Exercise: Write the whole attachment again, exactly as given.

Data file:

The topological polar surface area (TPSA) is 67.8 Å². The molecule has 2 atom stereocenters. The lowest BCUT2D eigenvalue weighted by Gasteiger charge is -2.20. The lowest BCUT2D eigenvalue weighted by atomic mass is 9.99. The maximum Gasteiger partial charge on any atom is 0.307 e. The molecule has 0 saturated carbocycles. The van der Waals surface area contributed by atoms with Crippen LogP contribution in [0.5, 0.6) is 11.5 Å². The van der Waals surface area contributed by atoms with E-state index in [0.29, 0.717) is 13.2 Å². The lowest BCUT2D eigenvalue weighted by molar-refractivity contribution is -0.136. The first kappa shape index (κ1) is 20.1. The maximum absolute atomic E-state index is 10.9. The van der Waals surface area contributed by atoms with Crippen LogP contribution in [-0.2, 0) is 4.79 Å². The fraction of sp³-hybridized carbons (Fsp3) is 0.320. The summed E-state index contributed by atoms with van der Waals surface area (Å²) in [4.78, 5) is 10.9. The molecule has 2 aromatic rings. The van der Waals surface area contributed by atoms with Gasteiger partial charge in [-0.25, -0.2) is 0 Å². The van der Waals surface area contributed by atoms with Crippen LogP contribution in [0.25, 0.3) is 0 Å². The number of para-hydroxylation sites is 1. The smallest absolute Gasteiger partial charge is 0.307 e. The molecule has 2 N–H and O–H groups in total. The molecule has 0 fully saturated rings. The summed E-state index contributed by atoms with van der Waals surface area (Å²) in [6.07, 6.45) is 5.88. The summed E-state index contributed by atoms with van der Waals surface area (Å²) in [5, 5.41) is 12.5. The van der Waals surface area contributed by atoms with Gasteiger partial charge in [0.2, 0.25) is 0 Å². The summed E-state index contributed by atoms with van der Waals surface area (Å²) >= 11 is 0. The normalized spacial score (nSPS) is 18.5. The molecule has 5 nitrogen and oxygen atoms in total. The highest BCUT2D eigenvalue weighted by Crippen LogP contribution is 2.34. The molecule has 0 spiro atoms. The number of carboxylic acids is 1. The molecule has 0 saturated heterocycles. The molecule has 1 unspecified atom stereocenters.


The topological polar surface area (TPSA) is 67.8 Å². The molecule has 2 atom stereocenters. The lowest BCUT2D eigenvalue weighted by Gasteiger charge is -2.20. The lowest BCUT2D eigenvalue weighted by atomic mass is 9.99. The maximum Gasteiger partial charge on any atom is 0.307 e. The molecule has 0 saturated carbocycles. The van der Waals surface area contributed by atoms with Crippen LogP contribution in [0.5, 0.6) is 11.5 Å². The van der Waals surface area contributed by atoms with E-state index in [0.29, 0.717) is 13.2 Å². The lowest BCUT2D eigenvalue weighted by molar-refractivity contribution is -0.136. The first kappa shape index (κ1) is 20.1. The maximum absolute atomic E-state index is 10.9. The van der Waals surface area contributed by atoms with Crippen LogP contribution in [-0.2, 0) is 4.79 Å². The fraction of sp³-hybridized carbons (Fsp3) is 0.320. The summed E-state index contributed by atoms with van der Waals surface area (Å²) in [4.78, 5) is 10.9. The molecule has 2 aromatic rings. The van der Waals surface area contributed by atoms with Gasteiger partial charge in [-0.25, -0.2) is 0 Å². The van der Waals surface area contributed by atoms with Crippen LogP contribution in [0.25, 0.3) is 0 Å². The number of para-hydroxylation sites is 1. The smallest absolute Gasteiger partial charge is 0.307 e. The molecule has 2 N–H and O–H groups in total. The molecule has 0 fully saturated rings. The summed E-state index contributed by atoms with van der Waals surface area (Å²) in [6.07, 6.45) is 5.88. The summed E-state index contributed by atoms with van der Waals surface area (Å²) in [5, 5.41) is 12.5. The van der Waals surface area contributed by atoms with Gasteiger partial charge in [0.2, 0.25) is 0 Å². The summed E-state index contributed by atoms with van der Waals surface area (Å²) >= 11 is 0. The normalized spacial score (nSPS) is 18.5. The molecule has 5 nitrogen and oxygen atoms in total. The highest BCUT2D eigenvalue weighted by Crippen LogP contribution is 2.34. The molecule has 0 spiro atoms. The number of carboxylic acids is 1. The molecule has 0 saturated heterocycles. The molecule has 1 unspecified atom stereocenters.